31st August 2016 at 11:35am
One in six investors has collectibles such as watches, coins, stamps, art and wine as part of their investment portfolio, as Lloyds Private Banking highlighted this August.
Many are choosing to put their money into these alternative investments in search of greater financial returns when interest rates are low and growth can be hard to find. Or they’re drawn to something they feel passionate and knowledgeable about; and wine is a classic example.
Investing in wine might seem relatively straightforward and appealing thanks to the rapid growth in fine wine prices, with some sought after wines rising by around 250% from 2003-2011. The Liv-ex Fine Wine Index, which tracks the most sought-after wines, outpaced the FTSE from 2006-2013. Burgundies became the flavour du jour.
But there are a number of things to consider. The wine market is unregulated and, thanks to its performance track record, is firmly on fraudsters’ radar.
An astonishing £1.2 billion is lost to investment scams in the UK every year, with fraudsters increasingly using wine investments, share sales, land and diamonds to catch even the most experienced investors out. It can be very, very hard to spot them.
It’s become such a pressing issue that Decanter, the global wine magazine, warned the over-55s to be particularly vigilant earlier this year while acknowledging that, “when done legitimately, wine can provide an additional revenue source to investors.”
When wine investing goes sour
UK authorities recently uncovered several major wine scams, closing companies down and banning directors. Sometimes these companies were offering fine wines at vastly over-inflated prices, or the wines they ‘sold’ simply never existed in the first place. It can all seem highly plausible.
But it’s too late for some. One 94-year old paid out thousands for wine which never existed. It’s a sad tale but it’s dwarfed by what’s thought to be the largest fine-wine fraud in history to date.
In America, rare Burgundy collector Rudy Kurniawan drove the rare-wine market to new heights by selling sought-after wines at auctions – often to those who considered themselves experts. It turned out much of his collection was counterfeit.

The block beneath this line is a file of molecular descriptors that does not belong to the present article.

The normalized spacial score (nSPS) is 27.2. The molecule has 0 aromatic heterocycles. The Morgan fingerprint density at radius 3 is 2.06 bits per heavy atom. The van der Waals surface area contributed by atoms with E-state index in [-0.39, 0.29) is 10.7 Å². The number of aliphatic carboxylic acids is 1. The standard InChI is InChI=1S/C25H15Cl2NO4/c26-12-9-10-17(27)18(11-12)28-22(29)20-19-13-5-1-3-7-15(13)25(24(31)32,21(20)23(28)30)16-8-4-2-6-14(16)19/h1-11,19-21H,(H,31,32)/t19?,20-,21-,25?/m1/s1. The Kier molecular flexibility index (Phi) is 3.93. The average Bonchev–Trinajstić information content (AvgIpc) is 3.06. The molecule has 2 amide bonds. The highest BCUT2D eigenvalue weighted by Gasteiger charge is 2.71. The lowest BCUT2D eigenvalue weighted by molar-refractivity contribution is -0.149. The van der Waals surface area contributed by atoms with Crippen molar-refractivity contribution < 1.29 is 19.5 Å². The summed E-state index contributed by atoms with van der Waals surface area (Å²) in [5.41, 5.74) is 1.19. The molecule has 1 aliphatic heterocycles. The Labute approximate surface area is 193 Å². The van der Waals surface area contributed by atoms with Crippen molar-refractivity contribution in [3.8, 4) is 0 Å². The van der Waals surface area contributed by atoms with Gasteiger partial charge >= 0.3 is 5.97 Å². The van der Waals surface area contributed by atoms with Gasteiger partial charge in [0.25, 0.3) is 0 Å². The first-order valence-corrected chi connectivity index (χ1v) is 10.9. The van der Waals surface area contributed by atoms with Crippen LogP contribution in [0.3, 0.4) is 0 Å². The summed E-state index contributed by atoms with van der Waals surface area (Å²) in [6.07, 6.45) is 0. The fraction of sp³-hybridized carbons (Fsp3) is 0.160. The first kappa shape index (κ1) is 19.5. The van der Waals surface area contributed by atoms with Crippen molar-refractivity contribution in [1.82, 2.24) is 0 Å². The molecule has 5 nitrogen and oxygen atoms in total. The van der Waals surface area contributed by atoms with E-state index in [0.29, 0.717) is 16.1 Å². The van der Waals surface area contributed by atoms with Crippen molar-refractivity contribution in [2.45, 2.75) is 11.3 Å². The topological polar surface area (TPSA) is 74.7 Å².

Buyers were left tens and even hundreds of thousands of dollars out of pocket and the youthful Kurniawan, who used his incredible talent as an accomplished wine taster to manufacture fake Burgundies in his kitchen, complete with home-made labels, was sentenced to ten years in jail.
Buyers beware of investment scams
If you are considering investing in wine, the Metropolitan Police website has a number of recommendations on what to look out for to try to keep your money safe.
Know who you’re buying from, the provenance of what you’re buying, the costs and charges involved and how to look after your investment. Bear in mind that ‘opportunities’ offering high investment or capital growth are empty promises – nothing can be guaranteed as seasoned wine experts know.
The Financial Conduct Authority campaign on how to be a ScamSmart investor recommends avoiding cold callers at all costs; it makes sense as they’ll be well-versed in high-pressure sales tactics and there’s no good reason why you’d need to buy this way. The FCA also publishes a list of banned companies and known scams.
The wine and spirits trade association (WSTA) also provides advice for consumers looking to invest in wines.
But given how complex and sophisticated wine fraud can be in catching out even the most seasoned experts, it’s not something to put your money into lightly. It makes sense to get independent advice to assess if the investment is authentic, and weigh up the risks.
And if you think you’ve been caught, contact Action Fraud.
The information in this blog or any response to comments should not be regarded as financial advice and is based on our understanding in August 2016.